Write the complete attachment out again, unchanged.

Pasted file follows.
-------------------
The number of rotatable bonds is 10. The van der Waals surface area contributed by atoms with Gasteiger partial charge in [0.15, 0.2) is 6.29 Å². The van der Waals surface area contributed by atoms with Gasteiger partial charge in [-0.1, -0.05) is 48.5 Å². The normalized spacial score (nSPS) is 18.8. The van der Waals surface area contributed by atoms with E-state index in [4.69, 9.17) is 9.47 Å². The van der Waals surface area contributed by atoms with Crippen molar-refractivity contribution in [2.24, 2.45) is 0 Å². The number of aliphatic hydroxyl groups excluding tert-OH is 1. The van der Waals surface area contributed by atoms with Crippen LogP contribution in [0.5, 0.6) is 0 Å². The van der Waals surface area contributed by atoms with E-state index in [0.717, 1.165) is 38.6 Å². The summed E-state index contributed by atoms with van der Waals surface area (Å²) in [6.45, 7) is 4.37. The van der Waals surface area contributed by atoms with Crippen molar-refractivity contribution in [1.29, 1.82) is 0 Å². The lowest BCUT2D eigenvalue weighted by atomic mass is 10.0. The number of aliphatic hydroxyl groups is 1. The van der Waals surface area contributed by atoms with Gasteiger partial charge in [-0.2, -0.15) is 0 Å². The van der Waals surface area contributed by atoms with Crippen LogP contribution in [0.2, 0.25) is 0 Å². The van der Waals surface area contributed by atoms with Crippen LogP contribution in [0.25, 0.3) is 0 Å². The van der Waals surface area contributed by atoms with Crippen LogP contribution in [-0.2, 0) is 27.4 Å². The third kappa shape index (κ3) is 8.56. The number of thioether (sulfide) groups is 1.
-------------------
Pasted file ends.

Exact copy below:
The number of rotatable bonds is 10. The van der Waals surface area contributed by atoms with Gasteiger partial charge in [0.15, 0.2) is 6.29 Å². The van der Waals surface area contributed by atoms with Gasteiger partial charge in [-0.1, -0.05) is 48.5 Å². The normalized spacial score (nSPS) is 18.8. The van der Waals surface area contributed by atoms with E-state index in [4.69, 9.17) is 9.47 Å². The van der Waals surface area contributed by atoms with Crippen molar-refractivity contribution in [2.24, 2.45) is 0 Å². The number of aliphatic hydroxyl groups excluding tert-OH is 1. The van der Waals surface area contributed by atoms with Crippen LogP contribution in [0.5, 0.6) is 0 Å². The van der Waals surface area contributed by atoms with E-state index in [0.717, 1.165) is 38.6 Å². The summed E-state index contributed by atoms with van der Waals surface area (Å²) in [6.45, 7) is 4.37. The van der Waals surface area contributed by atoms with Crippen molar-refractivity contribution in [1.29, 1.82) is 0 Å². The lowest BCUT2D eigenvalue weighted by atomic mass is 10.0. The number of aliphatic hydroxyl groups is 1. The van der Waals surface area contributed by atoms with Gasteiger partial charge in [-0.2, -0.15) is 0 Å². The van der Waals surface area contributed by atoms with Crippen LogP contribution in [0.2, 0.25) is 0 Å². The van der Waals surface area contributed by atoms with Crippen LogP contribution in [0.25, 0.3) is 0 Å². The van der Waals surface area contributed by atoms with Crippen LogP contribution in [-0.2, 0) is 27.4 Å². The third kappa shape index (κ3) is 8.56. The number of thioether (sulfide) groups is 1.